The relative abundance of the rodents (expressed per unit hectare) was not significantly different between 2016 and 2022. Furthermore, the rodents’ species evenness and richness were slightly higher in 2016 than in 2021 perhaps caused by human activity impacts.

A total of 135 bird species were recorded in KKCFR in both 2016 and 2022 study time periods. In 2016, 81 bird species were recorded, while in 2022 110 bird species were detected. Three species are endemic to the mountains along the Albertine Rift - Blue-headed Sunbird Cyanomitra alinae, Red-faced Woodland Warbler Phylloscopus laetus, and the Yellow-eyed Black Flycatcher Melaenornis ardesiacus. 

The most common bird species encountered were the Tambourine Dove Turtur tympanistria, Yellow-whiskered Greenbul Eurillas latirostris, Yellow-rumped Tinkerbird Pogoniulus bilineatus, African Paradise- flycatcher Terpsiphone viridis, Common Bulbul Pycnonotus barbatus, Montane Oriole Oriolus larvatus, and Narina Trogon Apaloderma narina.

Due to the heterogeneous habitat created by disturbance being taken up by large numbers of successional or opportunistic species, while precluding some primary forest specialists, the species richness and density were higher in 2022 than 2016. However, the species diversity, evenness and dominance were lower in 2022 than in 2016. 

This could be attributed to the ongoing severe but localized human disturbances in our study area that made the birds to frequently move between different sites while feeding or breeding so that their populations were unstable and transient with a few residents. Increased forest disturbance created more forest edge, tree fall gaps and secondary forest that favour the forest generalists (F-species). 

Therefore, the F-species increased in number of species and density. However, the F-species are of low conservation value since they are widely distributed. The forest interior specialists (FF-species) were found to be declining. 

Increased forest canopy openings and vegetation density at ground level because of disturbance favour the frugivores and mixed feeders. However, the flycatchers, forage gleaners and ground feeders were adversely affected by changes in the microclimate caused by forest disturbance.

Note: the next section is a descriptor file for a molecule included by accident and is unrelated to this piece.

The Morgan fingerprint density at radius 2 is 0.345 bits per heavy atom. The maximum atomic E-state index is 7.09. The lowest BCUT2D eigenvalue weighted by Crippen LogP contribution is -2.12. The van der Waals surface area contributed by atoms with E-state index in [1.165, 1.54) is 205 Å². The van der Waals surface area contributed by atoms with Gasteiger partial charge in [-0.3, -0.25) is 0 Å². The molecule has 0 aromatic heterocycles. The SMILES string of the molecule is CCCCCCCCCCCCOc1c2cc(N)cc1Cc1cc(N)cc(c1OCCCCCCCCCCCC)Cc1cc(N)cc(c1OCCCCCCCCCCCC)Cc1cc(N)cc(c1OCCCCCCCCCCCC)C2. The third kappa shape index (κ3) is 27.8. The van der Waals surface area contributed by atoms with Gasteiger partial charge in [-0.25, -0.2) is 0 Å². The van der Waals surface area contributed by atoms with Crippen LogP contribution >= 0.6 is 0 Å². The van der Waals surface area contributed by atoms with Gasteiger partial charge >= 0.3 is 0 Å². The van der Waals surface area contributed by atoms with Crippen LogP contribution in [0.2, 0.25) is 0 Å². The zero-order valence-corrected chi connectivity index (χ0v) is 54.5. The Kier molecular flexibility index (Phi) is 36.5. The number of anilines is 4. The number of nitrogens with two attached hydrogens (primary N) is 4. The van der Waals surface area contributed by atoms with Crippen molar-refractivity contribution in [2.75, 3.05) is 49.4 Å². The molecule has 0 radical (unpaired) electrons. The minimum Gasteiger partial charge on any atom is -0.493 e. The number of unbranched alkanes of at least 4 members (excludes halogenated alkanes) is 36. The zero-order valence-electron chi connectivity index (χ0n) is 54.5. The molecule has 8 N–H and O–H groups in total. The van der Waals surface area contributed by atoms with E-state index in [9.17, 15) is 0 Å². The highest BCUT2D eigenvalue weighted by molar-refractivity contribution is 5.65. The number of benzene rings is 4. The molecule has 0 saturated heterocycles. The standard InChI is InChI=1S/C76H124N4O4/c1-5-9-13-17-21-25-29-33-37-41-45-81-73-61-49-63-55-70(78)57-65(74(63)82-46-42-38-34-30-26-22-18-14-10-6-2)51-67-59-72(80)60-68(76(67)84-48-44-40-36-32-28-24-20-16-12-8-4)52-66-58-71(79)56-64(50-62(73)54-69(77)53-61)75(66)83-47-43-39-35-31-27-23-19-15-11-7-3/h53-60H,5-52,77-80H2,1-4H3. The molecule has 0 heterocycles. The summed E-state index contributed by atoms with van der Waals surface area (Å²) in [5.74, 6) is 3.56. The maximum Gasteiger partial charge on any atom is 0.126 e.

The understory insectivores – flycatchers, forage gleaners and ground feeders - that are highly susceptible to forest disturbance can be useful as indicators of forest disturbance impacts. KK has not been colonized by forest visitors (f-species) of non-forest and edge habitats. This probably implies that the vegetation structure and composition of the CFR has only been moderately modified.

The two harvested tree species of Warbugia ugandensis and Zanthoxylum gilleti for bark showed a population distribution with very many seedlings and juveniles but fewer harvestable mature or adult individuals (those >11.5cm). Of the 196 tree species of Warbugia ugandensis sampled, only 36% had not been harvested for bark while 45% had been totally ringbarked. 

Furthermore, of the 67 Zanthoxylum gilleti trees sampled, 41% had not been harvested for bark and 33% had been ringbarked. This study shows that there is an unsustainable/uncontrolled harvest of bark from the two trees in KKCFR and this is detrimental to the survival of those trees.

The most prevalent human activities recorded in KKCFR for both 2016 and 2022 in descending order were fresh human trails, firewood collection, tree bark harvest and charcoal burning. The number of human activity signs recorded in KKCFR increased from 29 in 2016 to 102 in 2022 and was statistically significant. 

This study also observed the active replacement of natural forest patches with eucalyptus plantation by NFA. The human activities in KKCFR have been increasing with increased demand of forest resources exacerbated by the human population growth of the surrounding local communities.

Without a doubt, the human activities within the KKCFR have more than tripled and are likely to increase further as the human population increases and with the increased commercialization of forest resources (bark harvests and charcoal burning). This is a precursor to the increased loss of biodiversity in the KKCFR. 

Although the biodiversity loss is not yet at an alarming wide scale, the loss of some flora and fauna species since 2016 is of particular concern to conservationists. Several recommendations have been suggested by this study that includes enhanced strict law enforcement in KKCFR and proactively encouraging agroforestry activities in the local communities around KKCFR by development organizations. 

Bark harvest from the trees of Warbugia ugandensis and Zanthoxylum gilleti should be strictly by NFA with guidelines of dos and don’ts to help sustain the bark harvest and the two tree species.